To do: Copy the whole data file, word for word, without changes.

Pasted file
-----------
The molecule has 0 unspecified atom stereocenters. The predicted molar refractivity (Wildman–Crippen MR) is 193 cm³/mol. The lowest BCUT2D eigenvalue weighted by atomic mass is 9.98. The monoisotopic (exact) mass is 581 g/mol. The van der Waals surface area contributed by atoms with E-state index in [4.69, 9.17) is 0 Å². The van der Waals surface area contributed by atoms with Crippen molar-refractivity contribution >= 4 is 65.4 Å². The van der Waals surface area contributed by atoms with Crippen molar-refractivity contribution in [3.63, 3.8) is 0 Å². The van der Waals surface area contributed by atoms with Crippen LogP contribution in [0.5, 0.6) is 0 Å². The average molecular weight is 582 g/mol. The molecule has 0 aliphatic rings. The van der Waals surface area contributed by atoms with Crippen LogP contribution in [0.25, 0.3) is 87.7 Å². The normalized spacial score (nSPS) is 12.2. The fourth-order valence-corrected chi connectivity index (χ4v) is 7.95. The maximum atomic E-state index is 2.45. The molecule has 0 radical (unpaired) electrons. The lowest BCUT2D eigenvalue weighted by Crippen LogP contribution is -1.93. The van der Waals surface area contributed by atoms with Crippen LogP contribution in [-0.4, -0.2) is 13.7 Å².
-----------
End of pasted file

The molecule has 0 unspecified atom stereocenters. The predicted molar refractivity (Wildman–Crippen MR) is 193 cm³/mol. The lowest BCUT2D eigenvalue weighted by atomic mass is 9.98. The monoisotopic (exact) mass is 581 g/mol. The van der Waals surface area contributed by atoms with E-state index in [4.69, 9.17) is 0 Å². The van der Waals surface area contributed by atoms with Crippen molar-refractivity contribution >= 4 is 65.4 Å². The van der Waals surface area contributed by atoms with Crippen molar-refractivity contribution in [3.63, 3.8) is 0 Å². The van der Waals surface area contributed by atoms with Crippen LogP contribution in [0.5, 0.6) is 0 Å². The average molecular weight is 582 g/mol. The molecule has 0 aliphatic rings. The van der Waals surface area contributed by atoms with Crippen LogP contribution in [0.25, 0.3) is 87.7 Å². The normalized spacial score (nSPS) is 12.2. The fourth-order valence-corrected chi connectivity index (χ4v) is 7.95. The maximum atomic E-state index is 2.45. The molecule has 0 radical (unpaired) electrons. The lowest BCUT2D eigenvalue weighted by Crippen LogP contribution is -1.93. The van der Waals surface area contributed by atoms with Crippen LogP contribution in [-0.4, -0.2) is 13.7 Å².